Deep-Breathing Techniques For When You Need To Center Yourself

It goes without saying that we are living in some of the most unprecedented anxiety-filled times. It's not easy flipping through the news, seeing new variants of new viruses, and increased pressure to maintain work through years of a pandemic. However, we don't want to harp on this too long and add to any already present anxieties. Instead, let's redirect our attention to calling back our power, centering ourselves, and tapping into personal strength.

One of the easiest ways to do this is to reconnect with your breath — something we may not do enough of in our fast-paced society. According to doctors at the University of New Mexico, breathing techniques can help with relaxation, stress management, and the regulation of psycho-physiological states. A 2018 study also found that different breathing patterns activate parts of the brain that control mood, attention, awareness, and other otherwise automatic neural processes. By focusing attention on our breath, we can get back in the control seat, an underrated technique that has proven to regulate stress and anxiety. Try these five different techniques to recenter and heal your nervous system.

Breathe through your belly

You know that feeling when you get nervous, hold your breath, then your belly tenses up? It turns out the stomach is a tremendous well for both stress and relaxation. It can either hold onto emotion or release it. According to Cleveland Clinic, the diaphragm, or the sizeable dome-shaped muscle at the base of your stomach, is the best area to work on breathing. Focus on this area by placing one hand on your belly and the other on your chest. Allow yourself to let go of all tenseness in the body to let the area relax. Women, especially those of us who have been taught to suck in our entire lives, rarely let this area relax to its fullest. As you breathe slowly into your nose, allow your diaphragm to expand to its fullest potential with no judgment. Practice this breathwork for up to ten minutes daily to work through anxiety, stress, asthma, or COPD.

Breathe like the yogis

If you've practiced yoga, you may remember hearing your instructor telling you to take an ujjayi breath. This ancient technique means "victorious breath" and is intended to emulate the sound of an ocean by letting out a shameless and audible exhale (via Chopra). To practice, start with your mouth closed and take a deep inhale through the nostrils. As you muster some courage, exhale out through the mouth with a soft yet powerful, "HAHHHHHH." Repeat and notice how you feel tense energy leaving your body through exhales. Something about hearing your own breath sound like crashing waves is enough to recenter and ground in your power.

Breathe like a lion

If breathing like an ocean felt cathartic, try breathing like a lion. Lion's breath was developed as a meditational breathing technique in ancient India and is used to release stress and tension in both the body and mind (via Norton Simon Museum). If you're willing to get past the silliness, it can be quite therapeutic and even empowering. To start, kneel on the floor. Next, look up at the ceiling or straight ahead and take a big inhale through the nose. Then with your tongue out towards your chin, let out an audible "HAHHH" like you would with the ujjayi breath. This ancient breathing technique, also called Simha pranayama, has been proven to calm anxieties and energize one's body (VeryWellFit).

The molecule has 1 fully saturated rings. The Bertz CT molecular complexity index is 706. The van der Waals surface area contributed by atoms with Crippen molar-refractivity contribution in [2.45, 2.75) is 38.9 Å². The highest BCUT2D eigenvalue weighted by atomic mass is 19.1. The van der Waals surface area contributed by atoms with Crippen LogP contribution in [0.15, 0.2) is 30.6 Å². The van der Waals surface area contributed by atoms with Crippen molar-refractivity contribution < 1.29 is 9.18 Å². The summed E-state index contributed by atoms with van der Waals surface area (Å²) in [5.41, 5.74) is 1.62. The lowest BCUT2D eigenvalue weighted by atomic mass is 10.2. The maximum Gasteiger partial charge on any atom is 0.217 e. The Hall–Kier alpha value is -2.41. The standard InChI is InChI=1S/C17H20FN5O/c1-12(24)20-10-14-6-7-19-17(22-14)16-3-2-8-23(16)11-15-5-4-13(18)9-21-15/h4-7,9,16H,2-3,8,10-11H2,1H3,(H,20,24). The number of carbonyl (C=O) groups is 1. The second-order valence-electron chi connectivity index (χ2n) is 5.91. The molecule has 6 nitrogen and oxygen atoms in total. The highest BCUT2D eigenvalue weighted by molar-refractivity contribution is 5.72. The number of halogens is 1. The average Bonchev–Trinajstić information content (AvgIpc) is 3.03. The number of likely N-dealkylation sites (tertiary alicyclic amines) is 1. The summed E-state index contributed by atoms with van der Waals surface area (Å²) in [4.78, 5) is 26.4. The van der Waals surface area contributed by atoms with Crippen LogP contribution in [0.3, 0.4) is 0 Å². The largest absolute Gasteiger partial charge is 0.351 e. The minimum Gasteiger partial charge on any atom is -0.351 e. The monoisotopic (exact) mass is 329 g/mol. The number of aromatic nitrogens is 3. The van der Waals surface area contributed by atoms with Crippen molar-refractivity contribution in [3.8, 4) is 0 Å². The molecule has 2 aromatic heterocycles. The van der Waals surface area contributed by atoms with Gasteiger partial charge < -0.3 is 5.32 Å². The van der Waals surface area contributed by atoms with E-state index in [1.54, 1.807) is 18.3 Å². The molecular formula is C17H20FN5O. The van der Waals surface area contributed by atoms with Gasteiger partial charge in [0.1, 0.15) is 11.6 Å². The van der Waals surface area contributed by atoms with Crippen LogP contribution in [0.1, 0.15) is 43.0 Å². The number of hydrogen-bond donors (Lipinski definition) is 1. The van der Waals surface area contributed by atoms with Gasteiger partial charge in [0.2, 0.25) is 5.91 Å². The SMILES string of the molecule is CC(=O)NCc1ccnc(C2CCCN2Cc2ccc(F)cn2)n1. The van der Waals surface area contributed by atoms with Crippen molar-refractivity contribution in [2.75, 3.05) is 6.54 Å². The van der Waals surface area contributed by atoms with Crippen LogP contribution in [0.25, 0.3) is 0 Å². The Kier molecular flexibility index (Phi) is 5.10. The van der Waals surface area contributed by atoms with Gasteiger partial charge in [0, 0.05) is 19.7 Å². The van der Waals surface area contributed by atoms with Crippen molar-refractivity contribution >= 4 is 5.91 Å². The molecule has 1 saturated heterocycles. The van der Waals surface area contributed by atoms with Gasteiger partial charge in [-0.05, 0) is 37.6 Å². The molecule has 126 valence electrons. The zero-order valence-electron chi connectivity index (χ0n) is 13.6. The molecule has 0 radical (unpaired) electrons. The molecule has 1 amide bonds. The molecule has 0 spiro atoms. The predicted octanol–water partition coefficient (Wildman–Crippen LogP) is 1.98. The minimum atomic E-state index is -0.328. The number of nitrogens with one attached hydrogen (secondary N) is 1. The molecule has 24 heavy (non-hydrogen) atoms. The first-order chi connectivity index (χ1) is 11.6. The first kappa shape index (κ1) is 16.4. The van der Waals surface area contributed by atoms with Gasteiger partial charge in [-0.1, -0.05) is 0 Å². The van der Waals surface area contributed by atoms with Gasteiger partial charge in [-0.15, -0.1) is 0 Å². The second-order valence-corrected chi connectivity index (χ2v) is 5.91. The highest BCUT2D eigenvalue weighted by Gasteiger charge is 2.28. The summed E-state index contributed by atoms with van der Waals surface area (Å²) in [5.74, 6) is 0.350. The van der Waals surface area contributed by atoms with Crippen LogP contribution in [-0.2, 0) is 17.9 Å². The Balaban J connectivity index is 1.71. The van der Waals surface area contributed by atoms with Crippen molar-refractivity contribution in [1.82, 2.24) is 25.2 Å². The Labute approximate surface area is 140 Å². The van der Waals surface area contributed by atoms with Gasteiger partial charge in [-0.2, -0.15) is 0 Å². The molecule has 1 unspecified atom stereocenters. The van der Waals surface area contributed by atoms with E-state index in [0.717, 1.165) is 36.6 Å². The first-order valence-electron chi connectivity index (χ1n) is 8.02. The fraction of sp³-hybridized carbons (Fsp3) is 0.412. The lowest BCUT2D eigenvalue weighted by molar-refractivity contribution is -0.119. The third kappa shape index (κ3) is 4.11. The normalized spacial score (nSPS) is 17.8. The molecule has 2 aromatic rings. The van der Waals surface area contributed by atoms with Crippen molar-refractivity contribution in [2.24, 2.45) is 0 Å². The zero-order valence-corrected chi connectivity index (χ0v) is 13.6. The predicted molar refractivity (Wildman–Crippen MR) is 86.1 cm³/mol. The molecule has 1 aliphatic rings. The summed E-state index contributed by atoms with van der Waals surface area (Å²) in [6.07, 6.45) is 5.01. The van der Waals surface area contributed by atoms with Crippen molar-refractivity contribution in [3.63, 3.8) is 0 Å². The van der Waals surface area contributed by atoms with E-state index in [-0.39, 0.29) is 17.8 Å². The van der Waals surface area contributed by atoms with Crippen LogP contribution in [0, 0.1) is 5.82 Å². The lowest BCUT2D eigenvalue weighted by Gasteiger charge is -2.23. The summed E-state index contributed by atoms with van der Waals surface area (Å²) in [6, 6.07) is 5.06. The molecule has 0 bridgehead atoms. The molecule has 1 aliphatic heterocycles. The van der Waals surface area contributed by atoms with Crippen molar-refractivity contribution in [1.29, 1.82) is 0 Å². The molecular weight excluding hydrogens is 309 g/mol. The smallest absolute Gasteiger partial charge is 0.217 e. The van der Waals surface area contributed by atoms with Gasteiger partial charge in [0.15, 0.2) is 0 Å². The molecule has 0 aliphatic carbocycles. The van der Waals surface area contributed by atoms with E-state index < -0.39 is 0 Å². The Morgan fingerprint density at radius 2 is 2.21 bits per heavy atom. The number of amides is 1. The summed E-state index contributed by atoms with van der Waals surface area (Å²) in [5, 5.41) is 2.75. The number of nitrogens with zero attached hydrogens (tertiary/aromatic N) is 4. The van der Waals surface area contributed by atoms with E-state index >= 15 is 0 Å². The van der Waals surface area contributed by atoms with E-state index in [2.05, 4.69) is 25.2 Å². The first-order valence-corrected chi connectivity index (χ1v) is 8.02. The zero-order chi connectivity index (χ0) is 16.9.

Make your breath a box

When we say make your breath a box, we mean visually. Whether or not it's the breathing pattern or visual picture painting that makes this technique so relaxing is debatable. Start by envisioning drawing a box starting at the top left corner. As you inhale for a count of four, draw a line to the top right corner. Now hold for a count of four as you go down to the bottom right. As you exhale, draw the line to the bottom left, and hold your breath for a count of four as you draw the line back to the top where you started. A 2017 study found that when participants used breathing techniques like the box breath, levels of the stress hormone cortisol dropped significantly.

The 4-7-8 Method

The 4-7-8 breathing method is a classic stress response to have in your emotional balancing arsenal. If you find yourself battling anxiety or tense situations during the day, return to this method. Experts at WebMD recommend starting with your tongue placed in front of your teeth while seated comfortably. Exhale through the mouth to make a "whoosh" sound, then take the first inhale for a count of four through the nose. Next, hold your breath for a count of seven. Finish by letting out a relaxing exhale for a count of eight. Repeat for three or more cycles or until you feel calmer and more centered. This elongated breathing process is best for winding down at night and releasing anger, anxiety, and tension.